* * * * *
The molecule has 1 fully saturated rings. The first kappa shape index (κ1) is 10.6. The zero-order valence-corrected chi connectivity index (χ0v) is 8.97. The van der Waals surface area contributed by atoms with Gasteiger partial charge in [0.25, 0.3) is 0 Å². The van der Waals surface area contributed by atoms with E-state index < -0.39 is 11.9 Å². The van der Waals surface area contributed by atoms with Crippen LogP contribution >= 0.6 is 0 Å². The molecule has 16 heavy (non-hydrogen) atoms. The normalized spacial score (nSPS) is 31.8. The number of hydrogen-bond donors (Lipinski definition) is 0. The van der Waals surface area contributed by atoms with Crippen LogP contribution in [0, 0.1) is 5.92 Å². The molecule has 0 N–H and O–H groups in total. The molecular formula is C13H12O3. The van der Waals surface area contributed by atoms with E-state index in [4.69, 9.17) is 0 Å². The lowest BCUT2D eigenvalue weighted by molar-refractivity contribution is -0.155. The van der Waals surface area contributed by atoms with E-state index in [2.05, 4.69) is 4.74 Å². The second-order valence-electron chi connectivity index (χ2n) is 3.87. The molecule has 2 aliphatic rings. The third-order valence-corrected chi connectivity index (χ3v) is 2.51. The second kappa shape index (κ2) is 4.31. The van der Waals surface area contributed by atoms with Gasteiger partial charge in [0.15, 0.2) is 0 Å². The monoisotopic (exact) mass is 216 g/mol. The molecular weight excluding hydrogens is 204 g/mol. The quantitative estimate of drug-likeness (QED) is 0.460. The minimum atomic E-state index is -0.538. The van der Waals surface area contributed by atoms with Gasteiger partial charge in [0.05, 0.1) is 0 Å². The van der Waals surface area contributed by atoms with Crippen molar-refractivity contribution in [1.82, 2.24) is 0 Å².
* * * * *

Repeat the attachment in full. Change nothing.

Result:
The molecule has 1 fully saturated rings. The first kappa shape index (κ1) is 10.6. The zero-order valence-corrected chi connectivity index (χ0v) is 8.97. The van der Waals surface area contributed by atoms with Gasteiger partial charge in [0.25, 0.3) is 0 Å². The van der Waals surface area contributed by atoms with E-state index < -0.39 is 11.9 Å². The van der Waals surface area contributed by atoms with Crippen LogP contribution >= 0.6 is 0 Å². The molecule has 16 heavy (non-hydrogen) atoms. The normalized spacial score (nSPS) is 31.8. The number of hydrogen-bond donors (Lipinski definition) is 0. The van der Waals surface area contributed by atoms with Crippen LogP contribution in [0, 0.1) is 5.92 Å². The molecule has 0 N–H and O–H groups in total. The molecular formula is C13H12O3. The van der Waals surface area contributed by atoms with E-state index in [4.69, 9.17) is 0 Å². The lowest BCUT2D eigenvalue weighted by molar-refractivity contribution is -0.155. The van der Waals surface area contributed by atoms with E-state index in [2.05, 4.69) is 4.74 Å². The second-order valence-electron chi connectivity index (χ2n) is 3.87. The molecule has 2 aliphatic rings. The third-order valence-corrected chi connectivity index (χ3v) is 2.51. The second kappa shape index (κ2) is 4.31. The van der Waals surface area contributed by atoms with Gasteiger partial charge in [0.15, 0.2) is 0 Å². The monoisotopic (exact) mass is 216 g/mol. The molecular weight excluding hydrogens is 204 g/mol. The quantitative estimate of drug-likeness (QED) is 0.460. The minimum atomic E-state index is -0.538. The van der Waals surface area contributed by atoms with Gasteiger partial charge in [0.05, 0.1) is 0 Å². The van der Waals surface area contributed by atoms with Crippen molar-refractivity contribution in [1.82, 2.24) is 0 Å².